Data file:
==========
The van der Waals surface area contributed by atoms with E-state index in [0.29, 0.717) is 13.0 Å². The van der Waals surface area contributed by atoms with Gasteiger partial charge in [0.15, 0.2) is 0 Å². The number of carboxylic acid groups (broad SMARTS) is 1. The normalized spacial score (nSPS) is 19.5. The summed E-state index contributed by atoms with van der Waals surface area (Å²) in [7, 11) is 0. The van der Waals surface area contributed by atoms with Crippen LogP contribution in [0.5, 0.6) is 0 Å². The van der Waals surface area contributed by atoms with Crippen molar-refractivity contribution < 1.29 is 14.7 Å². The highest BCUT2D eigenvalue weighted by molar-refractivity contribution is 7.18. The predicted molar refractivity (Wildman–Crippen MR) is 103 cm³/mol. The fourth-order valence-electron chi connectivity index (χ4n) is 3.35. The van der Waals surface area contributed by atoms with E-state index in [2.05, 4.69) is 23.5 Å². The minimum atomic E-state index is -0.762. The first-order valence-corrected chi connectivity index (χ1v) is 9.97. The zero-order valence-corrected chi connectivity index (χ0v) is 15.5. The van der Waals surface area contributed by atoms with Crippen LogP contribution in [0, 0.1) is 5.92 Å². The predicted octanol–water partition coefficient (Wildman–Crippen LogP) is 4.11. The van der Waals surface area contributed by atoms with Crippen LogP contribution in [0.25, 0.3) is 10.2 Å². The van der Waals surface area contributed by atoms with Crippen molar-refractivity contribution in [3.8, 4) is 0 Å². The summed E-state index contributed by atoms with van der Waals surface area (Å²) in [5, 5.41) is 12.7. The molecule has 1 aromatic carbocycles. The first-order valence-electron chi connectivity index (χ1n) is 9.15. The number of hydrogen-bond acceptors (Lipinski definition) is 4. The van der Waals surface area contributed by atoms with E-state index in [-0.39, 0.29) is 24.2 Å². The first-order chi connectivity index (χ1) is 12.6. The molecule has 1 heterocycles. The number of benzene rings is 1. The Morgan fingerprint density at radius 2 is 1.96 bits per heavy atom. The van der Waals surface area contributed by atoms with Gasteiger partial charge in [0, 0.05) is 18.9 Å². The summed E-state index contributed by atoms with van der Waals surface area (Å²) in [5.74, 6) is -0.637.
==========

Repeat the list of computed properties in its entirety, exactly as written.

The van der Waals surface area contributed by atoms with E-state index in [0.29, 0.717) is 13.0 Å². The van der Waals surface area contributed by atoms with Gasteiger partial charge in [0.15, 0.2) is 0 Å². The number of carboxylic acid groups (broad SMARTS) is 1. The normalized spacial score (nSPS) is 19.5. The summed E-state index contributed by atoms with van der Waals surface area (Å²) in [7, 11) is 0. The van der Waals surface area contributed by atoms with Crippen LogP contribution in [0.5, 0.6) is 0 Å². The van der Waals surface area contributed by atoms with Crippen molar-refractivity contribution < 1.29 is 14.7 Å². The highest BCUT2D eigenvalue weighted by molar-refractivity contribution is 7.18. The predicted molar refractivity (Wildman–Crippen MR) is 103 cm³/mol. The fourth-order valence-electron chi connectivity index (χ4n) is 3.35. The van der Waals surface area contributed by atoms with E-state index in [2.05, 4.69) is 23.5 Å². The minimum atomic E-state index is -0.762. The first-order valence-corrected chi connectivity index (χ1v) is 9.97. The zero-order valence-corrected chi connectivity index (χ0v) is 15.5. The van der Waals surface area contributed by atoms with Crippen LogP contribution in [0, 0.1) is 5.92 Å². The predicted octanol–water partition coefficient (Wildman–Crippen LogP) is 4.11. The van der Waals surface area contributed by atoms with Crippen LogP contribution in [0.25, 0.3) is 10.2 Å². The van der Waals surface area contributed by atoms with Crippen molar-refractivity contribution in [3.8, 4) is 0 Å². The summed E-state index contributed by atoms with van der Waals surface area (Å²) in [5, 5.41) is 12.7. The molecule has 1 aromatic carbocycles. The first-order valence-electron chi connectivity index (χ1n) is 9.15. The number of hydrogen-bond acceptors (Lipinski definition) is 4. The van der Waals surface area contributed by atoms with E-state index in [-0.39, 0.29) is 24.2 Å². The first-order chi connectivity index (χ1) is 12.6. The molecule has 1 heterocycles. The number of benzene rings is 1. The Morgan fingerprint density at radius 2 is 1.96 bits per heavy atom. The van der Waals surface area contributed by atoms with Gasteiger partial charge in [0, 0.05) is 18.9 Å². The summed E-state index contributed by atoms with van der Waals surface area (Å²) in [5.74, 6) is -0.637.